Excessive perioperative fluid administration likely increases postoperative cardiovascular, infectious, and GI complications. Early administration of diuretics after elective surgery facilitates rapid mobilization of excess fluid, potentially leading to decreased bowel edema, more rapid return of bowel function, and reduced length of hospital stay.
This study aimed to evaluate the benefit of early diuresis after elective colon and rectal surgery in the setting of an enhanced recovery after surgery practice.
This was a prospective study.
The study was conducted at a quaternary referral center.
A randomized, open-label, parallel-group trial was conducted in patients undergoing elective colon and rectal surgery at a single quaternary referral center.
The primary intervention was administration of intravenous furosemide plus enhanced recovery after surgery on postoperative day 1 and 2 versus enhanced recovery after surgery alone.
The primary outcome was length of hospital stay. Secondary outcomes included 30-day readmission rate, time to stool output during hospitalization after surgery, and incidence of various complications within the first 48 hours of hospital stay.
In total, 123 patients were randomly assigned to receive either furosemide plus enhanced recovery after surgery (n = 62) or enhanced recovery after surgery alone (n = 61). Groups were evenly matched at baseline. At interim analysis, length of hospital stay was not superior in the intervention group (80.6 vs 99.6 hours, p = 0.564). No significant difference was identified in the rates of nasogastric tube replacement (1.6% vs 9.7%, p = 0.125). Time to return of bowel function was significantly longer in the intervention group (45.4 vs 48.8 hours, p = 0.048). The decision was made to end the study early because the conditional power of the study favored futility.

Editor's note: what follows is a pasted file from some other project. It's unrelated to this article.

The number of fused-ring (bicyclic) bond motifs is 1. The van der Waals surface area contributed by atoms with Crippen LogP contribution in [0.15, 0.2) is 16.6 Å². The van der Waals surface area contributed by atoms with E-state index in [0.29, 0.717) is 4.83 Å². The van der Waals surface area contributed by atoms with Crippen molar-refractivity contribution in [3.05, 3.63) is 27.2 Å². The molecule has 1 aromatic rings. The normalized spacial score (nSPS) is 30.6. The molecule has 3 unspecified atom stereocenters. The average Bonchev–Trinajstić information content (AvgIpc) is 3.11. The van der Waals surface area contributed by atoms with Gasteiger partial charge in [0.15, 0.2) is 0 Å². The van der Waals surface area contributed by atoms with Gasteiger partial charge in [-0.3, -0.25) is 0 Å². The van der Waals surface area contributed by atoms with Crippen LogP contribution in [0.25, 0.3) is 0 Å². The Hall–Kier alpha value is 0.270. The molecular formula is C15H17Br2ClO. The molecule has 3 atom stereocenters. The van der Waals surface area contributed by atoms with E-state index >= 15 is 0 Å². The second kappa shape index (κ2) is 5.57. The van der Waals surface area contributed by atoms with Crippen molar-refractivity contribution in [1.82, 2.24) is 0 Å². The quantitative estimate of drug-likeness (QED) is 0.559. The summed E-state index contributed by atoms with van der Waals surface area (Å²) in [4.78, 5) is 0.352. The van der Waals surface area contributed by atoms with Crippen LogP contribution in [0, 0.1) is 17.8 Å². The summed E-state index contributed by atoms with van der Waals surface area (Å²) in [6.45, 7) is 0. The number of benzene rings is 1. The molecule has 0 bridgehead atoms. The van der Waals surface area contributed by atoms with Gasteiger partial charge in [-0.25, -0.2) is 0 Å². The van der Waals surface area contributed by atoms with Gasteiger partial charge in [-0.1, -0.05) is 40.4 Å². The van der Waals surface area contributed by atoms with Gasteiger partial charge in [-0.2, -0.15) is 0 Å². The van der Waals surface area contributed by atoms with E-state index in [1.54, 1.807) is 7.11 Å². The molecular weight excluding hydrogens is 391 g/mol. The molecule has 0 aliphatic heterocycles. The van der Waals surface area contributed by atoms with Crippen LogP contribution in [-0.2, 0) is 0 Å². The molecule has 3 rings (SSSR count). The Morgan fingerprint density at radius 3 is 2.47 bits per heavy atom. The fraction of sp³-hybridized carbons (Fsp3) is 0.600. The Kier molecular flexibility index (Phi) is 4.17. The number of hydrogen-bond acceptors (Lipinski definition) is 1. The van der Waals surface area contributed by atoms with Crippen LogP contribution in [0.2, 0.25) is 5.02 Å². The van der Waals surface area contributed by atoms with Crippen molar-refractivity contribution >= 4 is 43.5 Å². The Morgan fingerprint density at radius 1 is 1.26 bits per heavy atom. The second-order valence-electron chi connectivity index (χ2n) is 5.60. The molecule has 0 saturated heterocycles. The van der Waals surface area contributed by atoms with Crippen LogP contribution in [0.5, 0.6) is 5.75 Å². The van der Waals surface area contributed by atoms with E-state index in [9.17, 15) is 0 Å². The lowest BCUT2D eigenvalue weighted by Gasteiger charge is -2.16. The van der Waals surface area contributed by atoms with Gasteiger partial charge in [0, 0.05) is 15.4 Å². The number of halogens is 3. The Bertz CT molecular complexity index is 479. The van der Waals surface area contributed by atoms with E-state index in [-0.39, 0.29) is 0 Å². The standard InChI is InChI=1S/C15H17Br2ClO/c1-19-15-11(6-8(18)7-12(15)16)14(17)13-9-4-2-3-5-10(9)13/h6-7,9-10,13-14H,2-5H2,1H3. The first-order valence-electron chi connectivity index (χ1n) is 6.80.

This was a single-center study.
Early administration of furosemide does not significantly reduce the length of hospital stay after elective colon and rectal surgery in the setting of enhanced recovery after surgery practice. See Video Abstract at http://links.lww.com/DCR/A714.
1 Department of Pharmacy, Mayo Clinic Hospital – Rochester, Rochester, Minnesota
2 Department of Advanced Heart Failure & Cardiac Transplant, Thomas Jefferson University Hospital, Philadelphia, Pennsylvania
3 Mayo Clinic Robert D. and Patricia E. Kern Center for the Science of Health Care Delivery, Rochester, Minnesota
4 Division of Colon and Rectal Surgery, Department of Surgery, Mayo Clinic Hospital – Rochester, Rochester, Minnesota
5 Department of Pharmacy, University of Tennessee Medical Center, Knoxville, Tennessee
6 Department of Pharmaceutical Care and Health Systems, University of Minnesota College of Pharmacy, Minneapolis, Minnesota
7 Department of Health Sciences Research, Mayo Clinic – Rochester, Rochester, Minnesota
8 Department of Anesthesiology, Mayo Clinic – Rochester, Rochester, Minnesota
Support/Funding: This study was funded by a research grant from Mayo Clinic Pharmacy Services Discretionary Fund. Dr Bergquist receives salary support from the Mayo Clinic Clinician Investigator Training program. The Mayo Clinic Robert D. and Patricia E. Kern Center for the Science of Health Care Delivery provides in kind support for Dr Bergquist. The Center for Clinical and Translational Science (UL1 TR000135) provided support for data acquisition and randomization (REDCap).
Financial Disclosure: None reported.
Correspondence: Ilya Danelich, Pharm.D., B.C.P.S., Thomas Jefferson University Hospital, 833 Chestnut St, Suite 610, Philadelphia, PA 19107. E-mail: email@example.com